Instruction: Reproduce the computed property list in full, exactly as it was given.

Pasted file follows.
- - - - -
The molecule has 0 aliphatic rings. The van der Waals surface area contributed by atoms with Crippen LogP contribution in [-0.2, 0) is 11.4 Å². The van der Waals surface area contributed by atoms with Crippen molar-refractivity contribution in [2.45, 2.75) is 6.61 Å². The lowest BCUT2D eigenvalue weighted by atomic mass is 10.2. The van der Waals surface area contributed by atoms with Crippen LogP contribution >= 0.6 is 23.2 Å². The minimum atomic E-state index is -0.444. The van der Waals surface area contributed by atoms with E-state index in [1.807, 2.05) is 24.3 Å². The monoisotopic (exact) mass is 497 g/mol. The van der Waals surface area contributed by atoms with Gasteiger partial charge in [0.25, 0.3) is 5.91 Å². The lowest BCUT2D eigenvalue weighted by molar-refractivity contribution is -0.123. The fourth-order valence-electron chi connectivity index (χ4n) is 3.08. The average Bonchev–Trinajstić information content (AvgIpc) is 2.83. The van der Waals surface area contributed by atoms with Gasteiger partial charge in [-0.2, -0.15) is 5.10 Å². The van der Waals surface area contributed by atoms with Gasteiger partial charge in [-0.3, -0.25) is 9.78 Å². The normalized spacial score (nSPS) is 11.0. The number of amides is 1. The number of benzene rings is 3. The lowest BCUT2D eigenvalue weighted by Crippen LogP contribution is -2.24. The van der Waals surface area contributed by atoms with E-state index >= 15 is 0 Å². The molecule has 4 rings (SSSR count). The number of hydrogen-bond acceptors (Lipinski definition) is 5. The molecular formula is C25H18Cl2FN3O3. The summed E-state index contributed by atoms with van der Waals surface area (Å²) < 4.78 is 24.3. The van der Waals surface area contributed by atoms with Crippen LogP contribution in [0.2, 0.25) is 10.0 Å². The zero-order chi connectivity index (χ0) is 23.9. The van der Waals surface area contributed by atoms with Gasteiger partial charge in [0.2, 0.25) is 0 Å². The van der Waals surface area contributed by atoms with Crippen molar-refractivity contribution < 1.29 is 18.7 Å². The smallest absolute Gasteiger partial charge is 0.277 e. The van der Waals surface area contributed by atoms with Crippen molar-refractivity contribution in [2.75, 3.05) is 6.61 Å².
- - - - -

The molecule has 0 aliphatic rings. The van der Waals surface area contributed by atoms with Crippen LogP contribution in [-0.2, 0) is 11.4 Å². The van der Waals surface area contributed by atoms with Crippen molar-refractivity contribution in [2.45, 2.75) is 6.61 Å². The lowest BCUT2D eigenvalue weighted by atomic mass is 10.2. The van der Waals surface area contributed by atoms with Crippen LogP contribution >= 0.6 is 23.2 Å². The minimum atomic E-state index is -0.444. The van der Waals surface area contributed by atoms with E-state index in [1.807, 2.05) is 24.3 Å². The monoisotopic (exact) mass is 497 g/mol. The van der Waals surface area contributed by atoms with Gasteiger partial charge in [0.25, 0.3) is 5.91 Å². The lowest BCUT2D eigenvalue weighted by molar-refractivity contribution is -0.123. The fourth-order valence-electron chi connectivity index (χ4n) is 3.08. The average Bonchev–Trinajstić information content (AvgIpc) is 2.83. The van der Waals surface area contributed by atoms with Gasteiger partial charge in [-0.2, -0.15) is 5.10 Å². The van der Waals surface area contributed by atoms with Gasteiger partial charge in [-0.3, -0.25) is 9.78 Å². The normalized spacial score (nSPS) is 11.0. The number of amides is 1. The number of benzene rings is 3. The lowest BCUT2D eigenvalue weighted by Crippen LogP contribution is -2.24. The van der Waals surface area contributed by atoms with E-state index >= 15 is 0 Å². The molecule has 4 rings (SSSR count). The number of hydrogen-bond acceptors (Lipinski definition) is 5. The molecular formula is C25H18Cl2FN3O3. The summed E-state index contributed by atoms with van der Waals surface area (Å²) < 4.78 is 24.3. The van der Waals surface area contributed by atoms with Crippen LogP contribution in [0.2, 0.25) is 10.0 Å². The zero-order chi connectivity index (χ0) is 23.9. The van der Waals surface area contributed by atoms with Gasteiger partial charge in [0.2, 0.25) is 0 Å². The van der Waals surface area contributed by atoms with Crippen molar-refractivity contribution < 1.29 is 18.7 Å². The smallest absolute Gasteiger partial charge is 0.277 e. The van der Waals surface area contributed by atoms with Crippen molar-refractivity contribution in [2.75, 3.05) is 6.61 Å².